Once addicted to heroin, and with 17 felony convictions on her record, Ginny Burton has a message for those battling addiction or other life issues: It’s never too late to change.
Ms. Burton, a 48-year-old resident of the rural Washington state town of Rochester, graduated in May from the University of Washington’s Seattle campus with a bachelor’s in political science. She plans to study for a master’s degree, a move aided by a 2020 award from the Harry S. Truman Scholarship Foundation, a federal agency.
The story is common enough, but it was the before-and-after photos of an emaciated, addicted Ginny from 2005 contrasted with the smiling, healthy Ms. Burton in graduation regalia this year that went viral on Facebook, sparking news media interest from outlets in the U.S., Britain, and Germany.
She’s hoping to build on her unexpected fame, starting a private Facebook group for goal-setters, working on an inspirational memoir and speaking out on the ordeal chronicled in those two photos.
Ms. Burton told The Washington Times Monday that she drafted her husband of seven years, Chris, 42, away from his work as a house framer to help manage the nascent V. Ginny Burton online collection of Facebook and Instagram pages.
Ms. Burton‘s newfound success seems all the more surreal when considering her life story, one that appeared to offer no promise of happiness — or even survival.
One of seven children raised in Tacoma, Washington, Ms. Burton began ingesting drugs at age 7, when her mother, an addict and a drug dealer, shared marijuana with Ginny and her siblings. From there, the path grew more dangerous: methamphetamine at age 12, smoking crack at age 14, and heroin at age 21, with full-blown addiction two years later.
She racked up numerous criminal convictions over the years, serving time in county jails and state prisons. While the incarcerations helped her appreciate sobriety, the time behind bars did not give her the tools to remain clean.
Ms. Burton hit bottom in 2012, when she faced a fourth prison sentence after being arrested on several forgery warrants. The arrest came while she was in “a domestic violence relationship,” she recalled, “and using [drugs] seemed to be a better option for me to be able to blot out the reality I was living in.”
But unlike the majority of criminals who might view an arrest negatively, Ms. Burton said she saw her capture that day as “essentially a rescue.”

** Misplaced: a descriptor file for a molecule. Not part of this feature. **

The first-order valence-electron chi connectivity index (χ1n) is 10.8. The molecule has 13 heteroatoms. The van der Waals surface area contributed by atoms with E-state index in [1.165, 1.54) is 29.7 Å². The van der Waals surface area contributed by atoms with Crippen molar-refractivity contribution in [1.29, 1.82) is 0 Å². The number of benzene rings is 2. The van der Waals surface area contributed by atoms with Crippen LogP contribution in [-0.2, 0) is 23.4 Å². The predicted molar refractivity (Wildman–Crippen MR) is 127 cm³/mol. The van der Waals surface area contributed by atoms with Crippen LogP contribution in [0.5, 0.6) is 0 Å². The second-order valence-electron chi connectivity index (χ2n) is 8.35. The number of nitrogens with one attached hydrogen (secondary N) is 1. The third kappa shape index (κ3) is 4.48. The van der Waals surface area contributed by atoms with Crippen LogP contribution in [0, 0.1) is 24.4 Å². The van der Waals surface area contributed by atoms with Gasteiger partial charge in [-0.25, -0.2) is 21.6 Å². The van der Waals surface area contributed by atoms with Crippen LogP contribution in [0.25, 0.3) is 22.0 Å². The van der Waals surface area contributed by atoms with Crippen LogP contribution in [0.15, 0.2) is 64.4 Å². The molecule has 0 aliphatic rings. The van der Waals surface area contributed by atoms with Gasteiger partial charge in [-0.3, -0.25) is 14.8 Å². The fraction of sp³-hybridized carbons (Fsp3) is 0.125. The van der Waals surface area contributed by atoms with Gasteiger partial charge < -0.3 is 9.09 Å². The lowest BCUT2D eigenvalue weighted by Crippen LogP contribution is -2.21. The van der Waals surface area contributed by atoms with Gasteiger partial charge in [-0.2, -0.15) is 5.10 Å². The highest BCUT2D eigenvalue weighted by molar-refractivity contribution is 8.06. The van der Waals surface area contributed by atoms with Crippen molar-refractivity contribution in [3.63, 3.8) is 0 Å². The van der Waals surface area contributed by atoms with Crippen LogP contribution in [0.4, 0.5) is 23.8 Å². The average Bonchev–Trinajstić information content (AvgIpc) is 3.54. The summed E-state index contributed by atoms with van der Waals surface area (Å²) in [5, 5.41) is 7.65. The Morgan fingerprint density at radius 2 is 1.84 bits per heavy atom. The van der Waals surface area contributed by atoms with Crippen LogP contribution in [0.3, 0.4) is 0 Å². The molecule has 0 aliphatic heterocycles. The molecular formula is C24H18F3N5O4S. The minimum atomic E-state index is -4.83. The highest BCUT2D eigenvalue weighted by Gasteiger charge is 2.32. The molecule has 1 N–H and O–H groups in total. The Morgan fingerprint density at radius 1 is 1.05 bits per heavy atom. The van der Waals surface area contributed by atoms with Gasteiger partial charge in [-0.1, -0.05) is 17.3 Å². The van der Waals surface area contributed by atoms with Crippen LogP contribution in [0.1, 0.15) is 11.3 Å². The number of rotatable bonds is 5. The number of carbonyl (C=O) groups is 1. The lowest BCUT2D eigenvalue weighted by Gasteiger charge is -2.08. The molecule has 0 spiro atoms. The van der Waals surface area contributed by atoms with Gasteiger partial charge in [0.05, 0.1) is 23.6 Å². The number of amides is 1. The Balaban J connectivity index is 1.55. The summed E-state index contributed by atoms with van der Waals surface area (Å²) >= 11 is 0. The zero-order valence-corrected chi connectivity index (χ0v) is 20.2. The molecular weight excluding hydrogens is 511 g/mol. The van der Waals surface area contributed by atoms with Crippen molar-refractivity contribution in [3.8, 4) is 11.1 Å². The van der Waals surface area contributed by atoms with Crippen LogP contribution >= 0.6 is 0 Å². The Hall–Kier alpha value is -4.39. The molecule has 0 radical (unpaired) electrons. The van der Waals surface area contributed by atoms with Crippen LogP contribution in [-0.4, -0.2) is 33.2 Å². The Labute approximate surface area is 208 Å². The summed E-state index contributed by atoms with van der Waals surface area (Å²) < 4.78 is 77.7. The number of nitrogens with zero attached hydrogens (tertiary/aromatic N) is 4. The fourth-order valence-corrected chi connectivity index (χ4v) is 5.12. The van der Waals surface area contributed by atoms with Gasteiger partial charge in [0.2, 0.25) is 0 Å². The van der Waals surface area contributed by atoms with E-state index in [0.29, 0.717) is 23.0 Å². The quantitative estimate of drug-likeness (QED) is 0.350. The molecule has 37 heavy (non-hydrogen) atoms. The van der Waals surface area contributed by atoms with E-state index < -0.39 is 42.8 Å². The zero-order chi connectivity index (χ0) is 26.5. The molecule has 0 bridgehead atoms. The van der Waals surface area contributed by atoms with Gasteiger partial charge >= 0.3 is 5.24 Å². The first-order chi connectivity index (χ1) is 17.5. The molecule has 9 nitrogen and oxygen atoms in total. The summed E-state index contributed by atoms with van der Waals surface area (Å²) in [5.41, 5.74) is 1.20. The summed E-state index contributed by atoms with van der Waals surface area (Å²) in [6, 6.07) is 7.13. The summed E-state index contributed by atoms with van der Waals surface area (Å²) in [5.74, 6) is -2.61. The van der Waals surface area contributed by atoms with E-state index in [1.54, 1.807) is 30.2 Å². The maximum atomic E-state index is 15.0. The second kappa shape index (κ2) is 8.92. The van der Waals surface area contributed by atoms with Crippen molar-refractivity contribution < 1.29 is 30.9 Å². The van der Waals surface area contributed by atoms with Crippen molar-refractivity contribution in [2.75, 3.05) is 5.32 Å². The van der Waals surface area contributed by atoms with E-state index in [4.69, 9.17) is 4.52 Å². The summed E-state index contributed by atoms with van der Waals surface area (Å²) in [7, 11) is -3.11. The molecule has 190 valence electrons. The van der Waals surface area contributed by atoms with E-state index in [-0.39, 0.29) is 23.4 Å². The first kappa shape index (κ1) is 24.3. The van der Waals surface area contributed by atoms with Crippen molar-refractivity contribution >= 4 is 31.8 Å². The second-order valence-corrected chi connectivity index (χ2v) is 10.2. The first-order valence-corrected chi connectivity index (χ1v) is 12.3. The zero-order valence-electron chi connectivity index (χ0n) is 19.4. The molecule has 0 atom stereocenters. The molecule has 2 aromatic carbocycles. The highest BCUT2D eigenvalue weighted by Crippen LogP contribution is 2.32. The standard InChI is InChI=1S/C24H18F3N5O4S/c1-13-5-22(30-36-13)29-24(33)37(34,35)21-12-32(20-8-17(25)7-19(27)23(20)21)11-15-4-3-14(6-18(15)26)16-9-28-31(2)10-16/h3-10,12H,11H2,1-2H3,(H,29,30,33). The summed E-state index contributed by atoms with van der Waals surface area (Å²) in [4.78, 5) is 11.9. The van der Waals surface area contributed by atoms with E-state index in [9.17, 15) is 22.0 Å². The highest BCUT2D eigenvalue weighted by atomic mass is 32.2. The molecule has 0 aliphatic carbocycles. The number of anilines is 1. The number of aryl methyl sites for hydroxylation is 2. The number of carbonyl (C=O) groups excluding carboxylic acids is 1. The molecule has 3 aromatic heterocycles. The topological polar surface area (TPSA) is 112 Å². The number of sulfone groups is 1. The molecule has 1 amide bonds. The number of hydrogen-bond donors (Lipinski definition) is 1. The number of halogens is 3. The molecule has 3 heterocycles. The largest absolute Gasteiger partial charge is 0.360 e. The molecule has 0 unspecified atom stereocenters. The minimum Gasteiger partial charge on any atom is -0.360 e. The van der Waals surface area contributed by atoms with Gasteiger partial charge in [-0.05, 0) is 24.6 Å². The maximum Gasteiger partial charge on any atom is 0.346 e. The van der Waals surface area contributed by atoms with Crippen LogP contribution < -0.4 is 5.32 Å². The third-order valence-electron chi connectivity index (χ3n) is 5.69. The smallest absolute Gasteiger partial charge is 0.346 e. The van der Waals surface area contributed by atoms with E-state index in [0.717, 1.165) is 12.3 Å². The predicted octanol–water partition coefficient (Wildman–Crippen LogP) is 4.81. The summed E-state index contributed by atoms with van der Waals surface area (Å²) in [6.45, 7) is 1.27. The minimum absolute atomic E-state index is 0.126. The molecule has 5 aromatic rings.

Thanks to connections with prisoner-aid groups and an experienced private attorney, Ms. Burton was able to defer her charges in favor of a six-month jail sentence that included drug abuse treatment. That was followed by three years of a treatment program, which she said taught her “how to navigate [the] challenging things” that made her want to use drugs.
The drug program’s lessons led her to college, to medical treatment for a 26-year case of hepatitis C, and to following a plant-based diet, exercise and meditation. All that — plus counseling from a mentor with whom she could closely identify — has kept her sober, Ms. Burton said, even when old urges resurface.
“I dream regularly about drug use,” she conceded, “because it’s been such a part of my life for so long. I just recognize that it’s a part of my DNA, it’s a part of my normal makeup. I’ve spent more years on drugs than off.”
The diet, which Ms. Burton now said includes meat because she was wary of what she called “processed protein,” is meant to help undo the damage years of drug use did to her body. The meditation, done at home or when exercising, is something she compares to “listening” to God following prayer.
Ms. Burton was baptized as a member of The Church of Jesus Christ of Latter-day Saints in 2017 and, along with her husband, regularly attends the group’s worship services. Although she said she tries to keep her recovery meetings and her church life separate, she did “give a testimony” in her new, local congregation “a couple of weeks ago, and it was really wonderful.”
Calling her church involvement “a really fantastic experience, Ms. Burton added, “One of the biggest things that I’ve gotten from the LDS Church is [what] I’ve learned about families. I learned about being connected to a community of people that really love you and are there for you. I’ve really gotten a lot of things that could have been present in my life had my mom chosen a different path. I really feel like it’s never too late.”